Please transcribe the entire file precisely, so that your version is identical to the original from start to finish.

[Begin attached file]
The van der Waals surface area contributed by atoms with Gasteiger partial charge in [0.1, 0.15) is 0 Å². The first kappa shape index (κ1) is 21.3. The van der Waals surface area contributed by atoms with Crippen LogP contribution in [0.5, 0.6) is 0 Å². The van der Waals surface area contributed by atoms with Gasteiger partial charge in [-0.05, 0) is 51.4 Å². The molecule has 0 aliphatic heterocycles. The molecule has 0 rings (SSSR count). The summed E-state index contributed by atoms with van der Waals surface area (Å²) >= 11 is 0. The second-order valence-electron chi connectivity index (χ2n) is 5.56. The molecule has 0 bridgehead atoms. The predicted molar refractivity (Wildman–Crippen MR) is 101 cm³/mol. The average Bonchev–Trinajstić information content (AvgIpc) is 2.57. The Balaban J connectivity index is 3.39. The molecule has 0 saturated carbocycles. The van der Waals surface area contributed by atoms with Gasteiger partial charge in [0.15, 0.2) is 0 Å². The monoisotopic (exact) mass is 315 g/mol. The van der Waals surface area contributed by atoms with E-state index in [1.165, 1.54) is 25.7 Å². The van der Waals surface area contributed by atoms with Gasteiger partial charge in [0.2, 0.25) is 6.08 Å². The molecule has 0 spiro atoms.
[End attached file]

The van der Waals surface area contributed by atoms with Gasteiger partial charge in [0.1, 0.15) is 0 Å². The first kappa shape index (κ1) is 21.3. The van der Waals surface area contributed by atoms with Crippen LogP contribution in [0.5, 0.6) is 0 Å². The van der Waals surface area contributed by atoms with Gasteiger partial charge in [-0.05, 0) is 51.4 Å². The molecule has 0 aliphatic heterocycles. The molecule has 0 rings (SSSR count). The summed E-state index contributed by atoms with van der Waals surface area (Å²) >= 11 is 0. The second-order valence-electron chi connectivity index (χ2n) is 5.56. The molecule has 0 bridgehead atoms. The predicted molar refractivity (Wildman–Crippen MR) is 101 cm³/mol. The average Bonchev–Trinajstić information content (AvgIpc) is 2.57. The Balaban J connectivity index is 3.39. The molecule has 0 saturated carbocycles. The van der Waals surface area contributed by atoms with Gasteiger partial charge in [0.15, 0.2) is 0 Å². The monoisotopic (exact) mass is 315 g/mol. The van der Waals surface area contributed by atoms with E-state index in [1.165, 1.54) is 25.7 Å². The van der Waals surface area contributed by atoms with Gasteiger partial charge in [0.2, 0.25) is 6.08 Å². The molecule has 0 spiro atoms.